Yet, this misses the point. It assumes that we’re concerned with accuracy, but it’s really usefulness that we’re interested in. Additional inputs that don’t help us to make better decisions only add to the noise and draw our attention away from things that matter, which is why it makes sense to filter out details that are of little relevance. Indeed, our brain already does this by ignoring our nose even when it’s in our field of vision. Otherwise we’d be dealing with an additional visual element every minute we’re awake that serves no purpose. 

Focusing on one simple idea also has the additional benefit that it provides a North Star we can follow. Imagine that you’re Warren Buffett and you have to decide whether to invest in a company like Uber which has consistently been unprofitable. All you have to do is ask whether you have room for things to go wrong and still turn a profit from your investment. It’s shockingly simple. It’s true that you’d have missed out on the biggest tech investments in the past decade, but you’d still have an 80 year investing track record that everybody is envious of. Pareto’s Principle comes to mind here: because 80% of your results comes from 20% of what you do, you can afford to get 80% of the things you do wrong, so long as you really nail down the 20%. And let us not forget this principle itself is one of those simple ideas. 

Finding Your One Simple Idea

Of course, the real difficulty lies in finding an idea you can use. Not only must this idea have real substance, but it also has to be something that you’d be willing to take seriously. “Move fast and break things” might be a good motto to steal if you work at a tech company, but it’s unlikely to work for you if you’ve spent your entire career as a civil servant. 

How then do you figure out what one idea works for you? The world of startups offer a clue here. When VCs invest in a startup, they often ask whether there is founder-market fit. The question is essentially whether the founder is the right person to tackle the problem their startup aims to solve, and to do that, they look at the founder’s interests and experience. The fit is typically found when a founder has faced the problem repeatedly or has the right skills to solve it.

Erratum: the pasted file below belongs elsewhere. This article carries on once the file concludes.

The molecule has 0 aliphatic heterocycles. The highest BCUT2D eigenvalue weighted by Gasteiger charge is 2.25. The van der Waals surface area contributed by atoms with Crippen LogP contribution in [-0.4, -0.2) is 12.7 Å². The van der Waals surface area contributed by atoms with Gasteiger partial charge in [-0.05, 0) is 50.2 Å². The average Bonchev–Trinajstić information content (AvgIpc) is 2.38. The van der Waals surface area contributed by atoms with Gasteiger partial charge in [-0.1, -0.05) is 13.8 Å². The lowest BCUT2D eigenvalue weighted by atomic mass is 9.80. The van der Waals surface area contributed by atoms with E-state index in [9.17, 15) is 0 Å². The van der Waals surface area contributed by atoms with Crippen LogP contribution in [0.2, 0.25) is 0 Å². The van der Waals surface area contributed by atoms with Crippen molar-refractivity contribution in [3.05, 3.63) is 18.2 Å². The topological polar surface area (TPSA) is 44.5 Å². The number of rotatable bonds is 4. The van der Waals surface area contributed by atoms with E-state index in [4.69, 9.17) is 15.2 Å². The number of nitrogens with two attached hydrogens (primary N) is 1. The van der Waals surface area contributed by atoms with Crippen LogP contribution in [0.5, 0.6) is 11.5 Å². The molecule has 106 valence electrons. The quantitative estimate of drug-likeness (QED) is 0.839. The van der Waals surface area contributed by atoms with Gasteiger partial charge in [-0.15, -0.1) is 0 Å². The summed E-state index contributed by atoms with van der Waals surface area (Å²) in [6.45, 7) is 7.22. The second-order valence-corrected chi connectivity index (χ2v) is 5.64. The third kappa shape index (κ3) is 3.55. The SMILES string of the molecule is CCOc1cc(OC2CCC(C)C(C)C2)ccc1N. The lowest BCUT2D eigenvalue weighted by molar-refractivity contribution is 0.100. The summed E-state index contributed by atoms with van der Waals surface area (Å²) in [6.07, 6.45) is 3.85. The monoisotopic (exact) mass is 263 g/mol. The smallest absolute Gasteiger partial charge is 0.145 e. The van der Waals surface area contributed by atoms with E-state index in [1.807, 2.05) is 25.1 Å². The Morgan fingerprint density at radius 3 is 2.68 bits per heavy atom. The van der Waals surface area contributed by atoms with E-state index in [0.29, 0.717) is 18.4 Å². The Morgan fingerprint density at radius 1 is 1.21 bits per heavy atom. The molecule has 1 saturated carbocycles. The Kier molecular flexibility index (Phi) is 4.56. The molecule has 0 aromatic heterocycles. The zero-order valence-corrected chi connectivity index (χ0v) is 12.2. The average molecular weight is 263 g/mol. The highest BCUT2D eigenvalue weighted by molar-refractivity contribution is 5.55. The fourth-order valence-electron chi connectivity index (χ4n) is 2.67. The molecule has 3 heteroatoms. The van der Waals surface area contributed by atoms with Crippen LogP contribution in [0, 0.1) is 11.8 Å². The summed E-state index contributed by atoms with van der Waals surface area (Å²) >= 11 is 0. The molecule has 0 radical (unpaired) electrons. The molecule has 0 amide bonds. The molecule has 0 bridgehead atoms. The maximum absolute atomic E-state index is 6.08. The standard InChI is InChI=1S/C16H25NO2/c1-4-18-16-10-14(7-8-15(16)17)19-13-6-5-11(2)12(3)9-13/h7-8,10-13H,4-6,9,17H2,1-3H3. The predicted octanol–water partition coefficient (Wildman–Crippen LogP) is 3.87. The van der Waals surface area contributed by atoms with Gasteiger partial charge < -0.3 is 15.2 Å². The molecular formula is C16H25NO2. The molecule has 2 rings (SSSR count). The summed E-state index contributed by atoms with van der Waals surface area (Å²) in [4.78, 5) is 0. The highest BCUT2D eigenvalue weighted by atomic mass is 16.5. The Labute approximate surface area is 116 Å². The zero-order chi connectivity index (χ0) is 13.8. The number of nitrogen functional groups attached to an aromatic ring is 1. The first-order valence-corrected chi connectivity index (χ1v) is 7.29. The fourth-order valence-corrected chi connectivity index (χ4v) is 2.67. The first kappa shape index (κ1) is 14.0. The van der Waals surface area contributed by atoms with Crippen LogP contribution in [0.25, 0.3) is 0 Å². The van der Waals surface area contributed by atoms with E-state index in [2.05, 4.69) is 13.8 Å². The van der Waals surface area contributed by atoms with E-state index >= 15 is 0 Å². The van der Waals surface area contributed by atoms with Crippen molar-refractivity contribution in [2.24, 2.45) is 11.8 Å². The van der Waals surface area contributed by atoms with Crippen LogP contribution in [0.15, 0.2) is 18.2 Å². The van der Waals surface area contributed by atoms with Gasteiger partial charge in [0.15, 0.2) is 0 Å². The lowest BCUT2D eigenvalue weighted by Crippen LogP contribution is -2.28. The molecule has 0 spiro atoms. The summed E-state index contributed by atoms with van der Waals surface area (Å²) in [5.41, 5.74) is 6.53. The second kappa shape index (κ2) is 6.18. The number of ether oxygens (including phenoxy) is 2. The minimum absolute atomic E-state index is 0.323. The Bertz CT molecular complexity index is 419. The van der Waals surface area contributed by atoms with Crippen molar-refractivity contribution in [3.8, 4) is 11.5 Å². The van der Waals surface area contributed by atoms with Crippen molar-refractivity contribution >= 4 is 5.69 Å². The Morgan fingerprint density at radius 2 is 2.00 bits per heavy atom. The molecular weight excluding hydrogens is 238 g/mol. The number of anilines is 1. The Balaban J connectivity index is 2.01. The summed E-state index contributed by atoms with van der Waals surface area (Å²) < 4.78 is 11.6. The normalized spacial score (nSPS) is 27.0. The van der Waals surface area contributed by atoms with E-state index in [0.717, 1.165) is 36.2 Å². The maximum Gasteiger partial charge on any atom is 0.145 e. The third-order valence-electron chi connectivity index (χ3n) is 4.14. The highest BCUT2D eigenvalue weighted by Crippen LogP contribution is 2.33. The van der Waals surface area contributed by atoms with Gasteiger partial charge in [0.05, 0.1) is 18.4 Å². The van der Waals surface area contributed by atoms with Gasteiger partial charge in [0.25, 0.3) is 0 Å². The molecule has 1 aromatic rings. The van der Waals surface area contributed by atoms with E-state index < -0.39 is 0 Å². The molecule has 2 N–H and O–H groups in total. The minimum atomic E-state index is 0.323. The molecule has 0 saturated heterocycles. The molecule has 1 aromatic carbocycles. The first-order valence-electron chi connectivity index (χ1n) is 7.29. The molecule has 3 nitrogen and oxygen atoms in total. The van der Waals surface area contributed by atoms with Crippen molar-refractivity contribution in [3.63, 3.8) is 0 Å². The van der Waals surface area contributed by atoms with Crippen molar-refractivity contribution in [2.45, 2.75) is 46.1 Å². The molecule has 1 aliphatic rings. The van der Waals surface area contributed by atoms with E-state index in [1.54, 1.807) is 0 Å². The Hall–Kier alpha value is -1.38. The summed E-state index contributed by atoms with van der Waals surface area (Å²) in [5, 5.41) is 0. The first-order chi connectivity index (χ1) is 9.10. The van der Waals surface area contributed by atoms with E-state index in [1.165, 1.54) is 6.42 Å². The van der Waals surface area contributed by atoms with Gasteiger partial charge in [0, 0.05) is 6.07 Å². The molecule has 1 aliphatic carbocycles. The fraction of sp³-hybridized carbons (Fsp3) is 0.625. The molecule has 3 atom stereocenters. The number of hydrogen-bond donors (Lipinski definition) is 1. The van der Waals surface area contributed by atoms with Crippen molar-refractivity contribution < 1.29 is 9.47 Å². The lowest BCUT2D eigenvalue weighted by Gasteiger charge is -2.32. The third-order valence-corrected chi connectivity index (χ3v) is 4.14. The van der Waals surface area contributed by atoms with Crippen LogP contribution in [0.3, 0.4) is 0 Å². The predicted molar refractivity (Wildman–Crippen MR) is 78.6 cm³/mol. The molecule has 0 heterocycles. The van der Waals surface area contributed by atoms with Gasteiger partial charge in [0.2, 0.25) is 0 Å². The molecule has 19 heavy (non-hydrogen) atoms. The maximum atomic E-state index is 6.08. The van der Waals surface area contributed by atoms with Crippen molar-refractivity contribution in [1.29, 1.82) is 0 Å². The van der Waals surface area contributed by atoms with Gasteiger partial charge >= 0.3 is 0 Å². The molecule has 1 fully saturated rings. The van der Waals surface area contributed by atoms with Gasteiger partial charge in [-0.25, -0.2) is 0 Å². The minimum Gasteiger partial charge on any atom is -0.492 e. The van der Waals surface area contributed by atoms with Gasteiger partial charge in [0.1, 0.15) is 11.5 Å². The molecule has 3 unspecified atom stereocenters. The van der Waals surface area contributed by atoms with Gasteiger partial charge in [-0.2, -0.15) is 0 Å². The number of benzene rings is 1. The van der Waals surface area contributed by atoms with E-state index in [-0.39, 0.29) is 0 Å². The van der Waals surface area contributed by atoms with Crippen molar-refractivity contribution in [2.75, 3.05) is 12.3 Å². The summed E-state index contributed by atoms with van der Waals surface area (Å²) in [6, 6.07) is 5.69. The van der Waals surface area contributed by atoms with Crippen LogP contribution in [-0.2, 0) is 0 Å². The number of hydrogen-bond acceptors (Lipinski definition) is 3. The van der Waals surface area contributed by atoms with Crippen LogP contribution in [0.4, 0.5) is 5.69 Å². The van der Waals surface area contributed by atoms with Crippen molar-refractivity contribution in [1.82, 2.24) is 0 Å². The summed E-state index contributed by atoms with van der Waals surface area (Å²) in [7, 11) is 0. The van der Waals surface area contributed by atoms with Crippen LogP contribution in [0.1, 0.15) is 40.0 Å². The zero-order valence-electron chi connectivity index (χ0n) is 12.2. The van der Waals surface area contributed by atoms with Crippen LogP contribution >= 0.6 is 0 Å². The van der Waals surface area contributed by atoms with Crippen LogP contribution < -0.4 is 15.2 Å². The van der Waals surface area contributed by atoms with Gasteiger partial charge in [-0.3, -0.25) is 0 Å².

I think the same approach works here as well. Call it Idea-Individual fit. 

If you look back at your past experiences, there’re probably ideas that you’ve used to guide your decision making, whether consciously or unconsciously. For example, a highly extroverted student who got through high school or college by making friends and asking for help might think that “it’s not what you know, but who you know”. If so, it’s not hard to imagine that this person could do well in the professional world by building a highly diverse network. 

Or perhaps you hold certain strong beliefs. Oftentimes, this is a belief that isn’t held in isolation, but one that is connected with other beliefs as well. By pooling them together and then comparing them, you can extract ideas that you’ve internalised so well that you don’t even notice the common thread that runs between them. Indeed, what you find may surprise you. 

The trick is to not dismiss whatever idea you find because it’s not grand or complicated enough. In fact, chances are that it will be underwhelming. But that’s fine because all progress starts from a simple idea, and following something that seems obvious may lead to unexpected outcomes. 

That’s the nature of most things: nothing more than Econ 101.